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The Three Reasons Why Employees Underperform

Jay Forte, MS, CPC, ELI-MP

Author, motivational speaker & certified life and CEO Coach, host of The Greatness Zone Podcast

What an ongoing struggle it is to get employees to perform. At HR conferences, Vistage and CEO meetings or Organizational Development groups, the topic always seem to be about getting our employees to step up and do great work.

In all my years of teaching and consulting around workplace performance, I see three reasons why employees consistently underperform: they incapable, they are disconnected or they are unclear.

  1. Employees are incapable. Employees who are incapable have core abilities that do not align with the abilities required to complete the activities of the job. Every job has very specific activities that are key to performance and therefore success in the job. For example, the activities of an accountant are to close the books, create reports, analyze performance, ensure compliance with procedures, etc. These activities require a strategic, analytical, methodical and detail-oriented person. If your accountant employee is not that, performance is a challenge. Many times the primary reason for employee underperformance is in hiring employees who do not fit their role – they do not have the abilities that align to the specific needs of the job. Solution: Include the required abilities in addition to skill and experience criteria when defining the performance profile of the job; hire for abilities as well as skill and experience.
  1. Employees are disconnected. Employees who are disconnected do not share or understand the direction, vision, belief or mission for the business; there is no emotional connection to the business. When employees understand the beliefs and vision of the business and they align with their personal values, they are more engaged, committed and passionate about their performance. Think of the way employees who work at Google feel about innovation, the way employees feel about coffee at Starbucks, the way employees feel about service at Zappos, the way employees feel about the outdoors at Patagonia. Our performance is fueled by our passions and values – and diminished by our lack of interest or connection. Solution: clearly share your vision and belief about the business and source/hire employees who share your beliefs.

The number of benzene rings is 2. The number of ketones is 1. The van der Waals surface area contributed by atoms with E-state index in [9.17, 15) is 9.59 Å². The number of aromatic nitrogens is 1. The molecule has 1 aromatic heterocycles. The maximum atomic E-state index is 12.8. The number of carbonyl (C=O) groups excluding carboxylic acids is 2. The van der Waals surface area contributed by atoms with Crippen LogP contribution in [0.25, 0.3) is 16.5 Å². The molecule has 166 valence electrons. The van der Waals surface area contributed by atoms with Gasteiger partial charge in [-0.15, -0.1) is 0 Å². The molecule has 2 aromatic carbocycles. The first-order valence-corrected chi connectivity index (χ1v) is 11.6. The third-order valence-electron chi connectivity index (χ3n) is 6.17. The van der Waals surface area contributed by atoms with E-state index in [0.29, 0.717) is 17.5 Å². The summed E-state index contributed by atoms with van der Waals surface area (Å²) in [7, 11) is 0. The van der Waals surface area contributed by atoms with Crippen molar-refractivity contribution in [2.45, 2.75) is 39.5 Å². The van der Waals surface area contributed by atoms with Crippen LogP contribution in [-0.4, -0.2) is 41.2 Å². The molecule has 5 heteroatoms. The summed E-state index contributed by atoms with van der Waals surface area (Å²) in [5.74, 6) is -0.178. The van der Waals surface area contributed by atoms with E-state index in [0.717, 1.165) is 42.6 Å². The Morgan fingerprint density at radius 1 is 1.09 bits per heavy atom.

1. Employees are unclear. Most employees do not have or understand their specific performance expectations – they don’t know what a successful or “done right” outcome is; they have no performance standard. Here is a personal example: when my kids were younger it seemed we were always in conflict with them about keeping their rooms clean. The problem was we didn’t share the same definition of “clean room.” So, once the room was cleaned “at expectation,” we took a picture – then taped it to the door. This became the standard of how a room was to look when we said “clean.” We all shared the same expectation or standard and now could hold them accountable for delivering this specific performance. In the workplace, employees need the same guidance about what a successful performance outcome is so that they can be held accountable to deliver it. This clarity lets them use their abilities to determine how to deliver the outcome. Solution: improve the clarity of performance expectations to ensure employees know what is expected and can perform accordingly.

Sustainably high performance requires that employees’ abilities fit the activities required of the job, they share the values, beliefs or mission of the business and they clearly know their performance expectations. We can’t expect employees to bring their A-game if we haven’t set them up to be successful. Once in place, it is fair to expect great performance.